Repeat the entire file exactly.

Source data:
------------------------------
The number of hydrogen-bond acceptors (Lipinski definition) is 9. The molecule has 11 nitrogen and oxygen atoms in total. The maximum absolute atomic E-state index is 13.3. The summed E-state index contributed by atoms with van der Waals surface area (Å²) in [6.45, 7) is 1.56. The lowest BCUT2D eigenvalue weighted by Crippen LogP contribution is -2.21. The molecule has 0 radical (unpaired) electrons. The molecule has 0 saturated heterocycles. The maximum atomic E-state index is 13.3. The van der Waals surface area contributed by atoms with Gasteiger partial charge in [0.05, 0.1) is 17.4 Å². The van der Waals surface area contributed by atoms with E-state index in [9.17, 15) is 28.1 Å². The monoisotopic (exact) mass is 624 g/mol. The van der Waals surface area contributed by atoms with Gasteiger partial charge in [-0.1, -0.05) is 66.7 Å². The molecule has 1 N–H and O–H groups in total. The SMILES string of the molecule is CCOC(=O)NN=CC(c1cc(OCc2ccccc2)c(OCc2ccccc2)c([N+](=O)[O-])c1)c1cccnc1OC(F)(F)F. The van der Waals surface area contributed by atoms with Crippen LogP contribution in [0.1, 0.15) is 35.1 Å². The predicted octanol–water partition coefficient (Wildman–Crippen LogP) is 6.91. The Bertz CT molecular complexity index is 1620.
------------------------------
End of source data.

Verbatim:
The number of hydrogen-bond acceptors (Lipinski definition) is 9. The molecule has 11 nitrogen and oxygen atoms in total. The maximum absolute atomic E-state index is 13.3. The summed E-state index contributed by atoms with van der Waals surface area (Å²) in [6.45, 7) is 1.56. The lowest BCUT2D eigenvalue weighted by Crippen LogP contribution is -2.21. The molecule has 0 radical (unpaired) electrons. The molecule has 0 saturated heterocycles. The maximum atomic E-state index is 13.3. The van der Waals surface area contributed by atoms with Gasteiger partial charge in [0.05, 0.1) is 17.4 Å². The van der Waals surface area contributed by atoms with E-state index in [9.17, 15) is 28.1 Å². The monoisotopic (exact) mass is 624 g/mol. The van der Waals surface area contributed by atoms with Gasteiger partial charge in [-0.1, -0.05) is 66.7 Å². The molecule has 1 N–H and O–H groups in total. The SMILES string of the molecule is CCOC(=O)NN=CC(c1cc(OCc2ccccc2)c(OCc2ccccc2)c([N+](=O)[O-])c1)c1cccnc1OC(F)(F)F. The van der Waals surface area contributed by atoms with Crippen LogP contribution in [0.1, 0.15) is 35.1 Å². The predicted octanol–water partition coefficient (Wildman–Crippen LogP) is 6.91. The Bertz CT molecular complexity index is 1620.